The Big Three: Old School Style

Many of you are familiar with Bill Starr's total body program called "The Big Three," which was featured in his 1976 book, The Strongest Shall Survive. It was a program directed toward football players, but anyone could use it. For those of you who aren't familiar with it, the program consisted of three barbell exercises: bench press, full squat, and power clean. He also recommended a few supplemental exercises along with the three core lifts. The program was intended to be performed three times per week. Basically, it looked like this:

Monday, Wednesday, Friday



Two Supplemental Exercises


Did people gain size and strength on this program? Absolutely. Was it as effective and as balanced as an Ian King program? Absolutely not! There are many variables I don't agree with in this workout plan, but I'm not here to tear it apart. In fact, I used a similar program in my early training years to help build basic strength levels. Those smart enough to avoid the "Nautilus revolution" and stick with this program were rewarded with a lot of muscle and functional strength.

But given my present level of experience and knowledge, do I think there's a better abbreviated program for trainees seeking total body strength and development? Yes! I've devised an outstanding program for in-season football players; anyone who's extremely limited with training time and equipment; or for those who just want a change of pace.

The Next Big Three

Let me first explain that I don't look at things the way most people do. Even the method I used to get my first Testosterone article published was a tad bit unorthodox. How did I do it? I donned a disguise consisting of a second-hand janitor's uniform with a patch that read "One-eyed Earl's Extermination Services." I then jimmied open the door to T-mag's offices with an old MET-Rx bar and threatened them to print my article. No need for a Glock 45, instead, I had a "Robbins/Phillips in 2004" bumper sticker in one hand and a jumbo bottle of soy protein in the other. Poor TC and Tim had looks of terror in their eyes that I hadn't seen since I told my buddy Scooter that professional wrestling wasn't real. But I digress.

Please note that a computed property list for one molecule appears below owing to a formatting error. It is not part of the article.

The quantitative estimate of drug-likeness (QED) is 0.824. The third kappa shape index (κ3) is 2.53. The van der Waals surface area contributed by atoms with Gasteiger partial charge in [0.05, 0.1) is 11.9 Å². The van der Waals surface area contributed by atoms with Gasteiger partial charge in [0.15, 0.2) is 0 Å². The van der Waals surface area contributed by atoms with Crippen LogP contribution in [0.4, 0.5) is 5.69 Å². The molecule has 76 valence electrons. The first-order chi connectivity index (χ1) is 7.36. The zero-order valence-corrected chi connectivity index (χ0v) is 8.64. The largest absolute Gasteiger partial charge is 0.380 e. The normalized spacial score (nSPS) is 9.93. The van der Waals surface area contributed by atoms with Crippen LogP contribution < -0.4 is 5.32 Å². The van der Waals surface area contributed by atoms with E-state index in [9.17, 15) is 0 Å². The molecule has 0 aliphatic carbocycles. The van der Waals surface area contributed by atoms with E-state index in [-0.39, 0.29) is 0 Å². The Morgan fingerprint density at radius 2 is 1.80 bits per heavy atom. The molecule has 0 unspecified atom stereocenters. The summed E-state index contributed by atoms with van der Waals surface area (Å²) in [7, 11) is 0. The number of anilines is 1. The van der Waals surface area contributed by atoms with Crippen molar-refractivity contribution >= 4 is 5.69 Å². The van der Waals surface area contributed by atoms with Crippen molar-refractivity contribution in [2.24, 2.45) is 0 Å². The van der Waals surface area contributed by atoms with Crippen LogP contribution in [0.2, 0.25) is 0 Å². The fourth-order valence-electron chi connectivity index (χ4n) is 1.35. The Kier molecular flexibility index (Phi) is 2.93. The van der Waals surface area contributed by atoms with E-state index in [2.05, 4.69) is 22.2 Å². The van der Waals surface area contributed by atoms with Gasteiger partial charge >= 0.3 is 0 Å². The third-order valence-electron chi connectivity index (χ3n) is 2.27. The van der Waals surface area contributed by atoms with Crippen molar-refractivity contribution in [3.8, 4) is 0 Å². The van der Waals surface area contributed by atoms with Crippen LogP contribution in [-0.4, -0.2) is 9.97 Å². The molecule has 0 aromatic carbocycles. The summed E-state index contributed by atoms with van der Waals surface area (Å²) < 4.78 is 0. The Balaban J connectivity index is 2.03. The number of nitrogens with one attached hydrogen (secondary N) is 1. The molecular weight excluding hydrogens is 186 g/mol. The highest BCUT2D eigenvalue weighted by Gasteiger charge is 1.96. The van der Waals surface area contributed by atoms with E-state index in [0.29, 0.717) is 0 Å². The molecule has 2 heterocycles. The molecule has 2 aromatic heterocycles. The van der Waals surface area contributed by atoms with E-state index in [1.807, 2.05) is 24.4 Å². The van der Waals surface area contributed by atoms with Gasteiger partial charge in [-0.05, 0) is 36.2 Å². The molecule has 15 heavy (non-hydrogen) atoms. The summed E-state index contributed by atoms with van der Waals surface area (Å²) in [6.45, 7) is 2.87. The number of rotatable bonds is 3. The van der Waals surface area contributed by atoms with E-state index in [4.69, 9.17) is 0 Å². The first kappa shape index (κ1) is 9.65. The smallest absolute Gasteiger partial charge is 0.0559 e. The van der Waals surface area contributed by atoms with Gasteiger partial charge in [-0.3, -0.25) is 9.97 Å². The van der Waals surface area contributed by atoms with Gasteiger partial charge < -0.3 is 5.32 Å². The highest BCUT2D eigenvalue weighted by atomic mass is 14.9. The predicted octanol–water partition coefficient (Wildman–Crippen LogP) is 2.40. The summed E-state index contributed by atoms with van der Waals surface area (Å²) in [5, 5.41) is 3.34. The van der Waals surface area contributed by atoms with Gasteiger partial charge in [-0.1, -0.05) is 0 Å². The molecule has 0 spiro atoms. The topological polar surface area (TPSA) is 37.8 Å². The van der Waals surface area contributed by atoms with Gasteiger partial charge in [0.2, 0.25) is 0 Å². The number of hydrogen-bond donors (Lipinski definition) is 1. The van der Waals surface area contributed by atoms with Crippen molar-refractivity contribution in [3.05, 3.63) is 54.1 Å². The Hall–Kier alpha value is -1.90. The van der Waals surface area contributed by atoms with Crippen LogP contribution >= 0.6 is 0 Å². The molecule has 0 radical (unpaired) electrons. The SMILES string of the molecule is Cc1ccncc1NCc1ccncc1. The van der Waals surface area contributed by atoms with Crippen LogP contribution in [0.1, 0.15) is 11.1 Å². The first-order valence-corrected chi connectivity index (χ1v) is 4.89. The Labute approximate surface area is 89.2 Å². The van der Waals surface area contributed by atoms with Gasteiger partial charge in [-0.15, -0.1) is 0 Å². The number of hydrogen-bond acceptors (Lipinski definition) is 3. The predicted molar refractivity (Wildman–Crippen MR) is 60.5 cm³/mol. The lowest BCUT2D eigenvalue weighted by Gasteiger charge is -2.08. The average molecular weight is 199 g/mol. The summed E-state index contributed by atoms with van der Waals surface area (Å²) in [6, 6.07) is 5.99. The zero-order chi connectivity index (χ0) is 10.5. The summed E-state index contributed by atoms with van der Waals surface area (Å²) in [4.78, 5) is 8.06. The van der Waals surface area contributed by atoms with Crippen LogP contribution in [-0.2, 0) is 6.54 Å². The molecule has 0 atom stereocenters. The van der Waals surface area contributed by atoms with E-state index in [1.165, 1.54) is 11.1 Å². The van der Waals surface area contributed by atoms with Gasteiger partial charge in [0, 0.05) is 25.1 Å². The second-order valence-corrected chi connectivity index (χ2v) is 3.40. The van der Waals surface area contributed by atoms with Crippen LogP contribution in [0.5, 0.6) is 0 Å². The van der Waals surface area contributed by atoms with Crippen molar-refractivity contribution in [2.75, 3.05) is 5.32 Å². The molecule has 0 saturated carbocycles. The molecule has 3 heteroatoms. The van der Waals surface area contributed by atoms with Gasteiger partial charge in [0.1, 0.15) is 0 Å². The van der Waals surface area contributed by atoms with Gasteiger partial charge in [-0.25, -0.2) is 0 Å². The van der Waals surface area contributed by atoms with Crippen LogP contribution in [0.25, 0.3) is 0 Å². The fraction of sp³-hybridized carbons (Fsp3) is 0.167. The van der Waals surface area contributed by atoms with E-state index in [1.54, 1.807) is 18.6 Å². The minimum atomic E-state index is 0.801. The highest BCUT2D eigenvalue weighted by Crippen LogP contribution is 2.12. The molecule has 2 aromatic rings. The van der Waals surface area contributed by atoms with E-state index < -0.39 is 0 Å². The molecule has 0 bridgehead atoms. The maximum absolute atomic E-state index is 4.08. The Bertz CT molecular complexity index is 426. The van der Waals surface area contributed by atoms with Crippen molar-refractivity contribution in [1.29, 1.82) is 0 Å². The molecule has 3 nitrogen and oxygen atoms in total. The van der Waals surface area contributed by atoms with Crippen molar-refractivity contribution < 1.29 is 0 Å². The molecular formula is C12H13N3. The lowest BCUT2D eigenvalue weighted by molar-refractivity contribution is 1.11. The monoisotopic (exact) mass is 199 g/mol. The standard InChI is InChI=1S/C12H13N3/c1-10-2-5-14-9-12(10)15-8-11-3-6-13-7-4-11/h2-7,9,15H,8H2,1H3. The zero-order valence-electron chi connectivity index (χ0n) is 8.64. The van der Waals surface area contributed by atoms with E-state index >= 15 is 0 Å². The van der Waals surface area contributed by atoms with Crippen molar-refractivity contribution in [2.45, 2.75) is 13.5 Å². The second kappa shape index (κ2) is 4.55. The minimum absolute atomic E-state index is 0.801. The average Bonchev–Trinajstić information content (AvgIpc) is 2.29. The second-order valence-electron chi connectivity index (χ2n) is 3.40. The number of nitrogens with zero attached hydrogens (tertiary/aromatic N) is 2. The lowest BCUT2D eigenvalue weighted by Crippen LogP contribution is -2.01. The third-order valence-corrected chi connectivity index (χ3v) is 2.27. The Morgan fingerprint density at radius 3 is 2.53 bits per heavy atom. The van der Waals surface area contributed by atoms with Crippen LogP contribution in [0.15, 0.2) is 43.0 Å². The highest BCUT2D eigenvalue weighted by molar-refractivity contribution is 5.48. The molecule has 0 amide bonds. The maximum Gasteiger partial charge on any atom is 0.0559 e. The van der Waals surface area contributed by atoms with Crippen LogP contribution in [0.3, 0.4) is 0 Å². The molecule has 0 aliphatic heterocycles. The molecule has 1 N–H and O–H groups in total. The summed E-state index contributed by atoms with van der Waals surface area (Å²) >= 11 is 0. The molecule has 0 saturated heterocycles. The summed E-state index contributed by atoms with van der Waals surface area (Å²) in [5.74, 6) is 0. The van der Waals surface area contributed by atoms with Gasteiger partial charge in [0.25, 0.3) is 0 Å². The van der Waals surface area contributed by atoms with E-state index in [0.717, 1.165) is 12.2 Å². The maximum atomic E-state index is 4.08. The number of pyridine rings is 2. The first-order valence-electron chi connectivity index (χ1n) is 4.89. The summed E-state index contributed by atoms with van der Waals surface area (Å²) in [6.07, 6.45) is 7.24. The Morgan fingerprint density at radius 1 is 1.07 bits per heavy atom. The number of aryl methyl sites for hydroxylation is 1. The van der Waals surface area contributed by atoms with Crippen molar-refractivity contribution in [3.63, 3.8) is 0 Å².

To put it simply, my "big three" exercises are extremely unorthodox. I'm not saying I invented these movements, but the chances of seeing these exercises performed at your local Bally's are about as likely as hearing Dave Tate give bad squatting advice. In other words, it ain't gonna happen!

Let's get down to business. First I'll describe the exercises then we'll get into the program details and the training split.

The Program

Deadlift Walks – First, go to the power rack in your gym and kick out the Body-for-Lifer who, for some unknown reason, is in there doing kickbacks. Next, move the hooks (barbell supports) to the front of the power rack (the outside) and set them at a level just below your knees. You may also be able to use the safety supports depending on the type of equipment you have.

Load a bar with approximately 65% of your raw deadlift 1RM. ("Raw" means using no belts, suits, straps, wraps or gigantic springs attached to your ass.) Place the bar on the floor directly in front of the power rack about two full steps away from the hooks. Assume a shoulder-width stance with your grip outside of your legs. Use a symmetrical pronated grip (palms facing you), not the mixed powerlifter's grip.

I suggest you lift the load using Ian King's deadlift guidelines. Once you reach lockout, take two steps forward, reset your stance, and lower the bar onto the hooks. As soon as you release muscular tension, re-lift the load, take two steps backward, stop, reset your stance, and lower to the ground. That's the first rep. Without resting, repeat for the prescribed number of reps. If you don't have access to a power rack you can set the bar on a bench.